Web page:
Postcard Image

Postcard Image
As the Victorian era passed into the Edwardian and Roaring Twenties, a market developed for bisque and china bawdy novelties and figurines of women in revealing outfits. Although now most of these figurines seem more coy and cute than ribald and risque, in their time they symbolized the casting off of the perceived restraints of the Victorian era.

These little lovelies included bathing beauties, who came clad in swimsuits of real lace or in stylish painted beach wear, as well as mermaids, harem ladies, and nudies, who were meant to wear nothing more than an engaging smile. Also produced were flippers, innocent appearing figurines who reveal a bawdy secret when flipped over, and squirters, figurines that were meant to squirt water out of an appropriate orifice.

Most were manufactured in Germany from the late 1800s through the 1930s, often showing remarkable artistry and imagination, with Japan entering the market during World War I.

Thursday, July 12, 2018

A Certain Charm Which is Likely to Captivate

Green and purple wigs and trouser skirts sound considerably worse than they look.  The Poiret version of the latter is a far more attractive garment than the skirt with the exaggerated slash, and under certain conditions it cannot be denied that the new colored wigs have a certain charm which is likely to captivate.  The general idea in the trade appears to be that these wigs will not be generally worn on the street, but that for evening wear they will have a decided vogue: worn with the right gowns, under the right light they show to considerable advantage.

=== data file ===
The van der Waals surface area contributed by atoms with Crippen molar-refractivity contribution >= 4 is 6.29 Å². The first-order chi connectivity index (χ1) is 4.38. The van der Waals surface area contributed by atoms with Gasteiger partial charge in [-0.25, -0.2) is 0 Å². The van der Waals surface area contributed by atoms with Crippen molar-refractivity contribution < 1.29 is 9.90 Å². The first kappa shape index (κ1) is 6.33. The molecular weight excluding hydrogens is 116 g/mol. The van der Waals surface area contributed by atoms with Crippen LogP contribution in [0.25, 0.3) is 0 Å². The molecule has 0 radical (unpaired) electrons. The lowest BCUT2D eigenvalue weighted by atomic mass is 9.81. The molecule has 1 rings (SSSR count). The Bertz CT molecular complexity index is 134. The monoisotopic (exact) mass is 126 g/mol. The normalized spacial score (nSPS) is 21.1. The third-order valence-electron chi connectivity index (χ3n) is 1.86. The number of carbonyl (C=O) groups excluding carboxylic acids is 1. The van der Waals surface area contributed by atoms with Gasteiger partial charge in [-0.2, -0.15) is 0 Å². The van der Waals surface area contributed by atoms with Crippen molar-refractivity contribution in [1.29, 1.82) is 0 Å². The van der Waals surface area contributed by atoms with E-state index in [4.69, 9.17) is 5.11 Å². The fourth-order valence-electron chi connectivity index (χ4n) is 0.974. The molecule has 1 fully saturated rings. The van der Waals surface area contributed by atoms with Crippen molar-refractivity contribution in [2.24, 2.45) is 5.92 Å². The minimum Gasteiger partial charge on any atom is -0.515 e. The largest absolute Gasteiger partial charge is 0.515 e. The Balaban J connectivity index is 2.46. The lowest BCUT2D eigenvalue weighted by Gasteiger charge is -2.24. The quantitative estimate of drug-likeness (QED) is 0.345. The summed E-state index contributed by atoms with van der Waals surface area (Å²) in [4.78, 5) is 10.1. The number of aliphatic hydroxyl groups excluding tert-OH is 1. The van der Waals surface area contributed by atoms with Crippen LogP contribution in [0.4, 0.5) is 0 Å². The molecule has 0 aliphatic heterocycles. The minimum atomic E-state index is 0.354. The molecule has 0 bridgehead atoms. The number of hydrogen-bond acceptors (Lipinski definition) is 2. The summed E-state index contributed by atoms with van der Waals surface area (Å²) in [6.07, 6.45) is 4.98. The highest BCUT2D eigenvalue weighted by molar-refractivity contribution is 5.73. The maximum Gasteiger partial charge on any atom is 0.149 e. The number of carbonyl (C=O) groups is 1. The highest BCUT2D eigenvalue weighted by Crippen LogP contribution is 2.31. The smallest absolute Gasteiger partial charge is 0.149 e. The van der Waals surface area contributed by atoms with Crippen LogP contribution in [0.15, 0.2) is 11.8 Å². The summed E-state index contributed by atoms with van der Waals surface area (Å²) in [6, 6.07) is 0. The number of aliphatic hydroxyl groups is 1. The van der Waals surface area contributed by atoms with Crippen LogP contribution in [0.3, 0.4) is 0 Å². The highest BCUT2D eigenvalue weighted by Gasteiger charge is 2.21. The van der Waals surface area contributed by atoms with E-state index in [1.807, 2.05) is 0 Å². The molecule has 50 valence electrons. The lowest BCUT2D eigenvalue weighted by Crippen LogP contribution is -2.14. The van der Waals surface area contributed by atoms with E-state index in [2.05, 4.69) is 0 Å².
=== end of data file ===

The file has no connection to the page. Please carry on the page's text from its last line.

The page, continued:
Notions and Fancy Goods, April  1914

This papier mache miss has silver blue curls to match her silvery bathing suit, accessorized with a stiff skirt and headpiece trimmed with bits of teal feathers.  Her vivid coloring has survived for well over a century, although her feathers have molted a bit.

Although unmarked, this 10.5 inch tall bathing belle came with what were said to be the remains of her original box, with would indicate her birthplace was Germany.  Perhaps "Color RED" refers to her scarlet slippers.

The unusual color of her coiffure might give a clue to her age.   In 1914, the introduction of colored wigs created consternation.  The March 7, 1914, edition of the Australian newspaper, "The Advertiser," reported:

Has the fashion of colored wigs come, and come to stay? Yes, say the great coiffeurs; "at least, if it depends on us." There met (says the Paris correspondent of the London "Daily Telegraph") in epoch-making seance the "Fashions Committee of the Coiffeurs of Paris," and decided to let loose on Paris in balls, theatres, and fashionable cafes 400 "mannequins" with 400 colored wigs.

Published the same year, Colette's story, "A Hairdresser," features a hairdresser offering Colette a "pretty blue wig. . . .With two rows of little paste gems and a spray of paradise blue" to give her evening gown "a new look."  At the end of the story, the hairdresser brags that Berlin had ordered thirty of her colored wigs in "cabbage green, turnip yellow, Parma violet, and Prussian blue" for six to eight hundred francs apiece.

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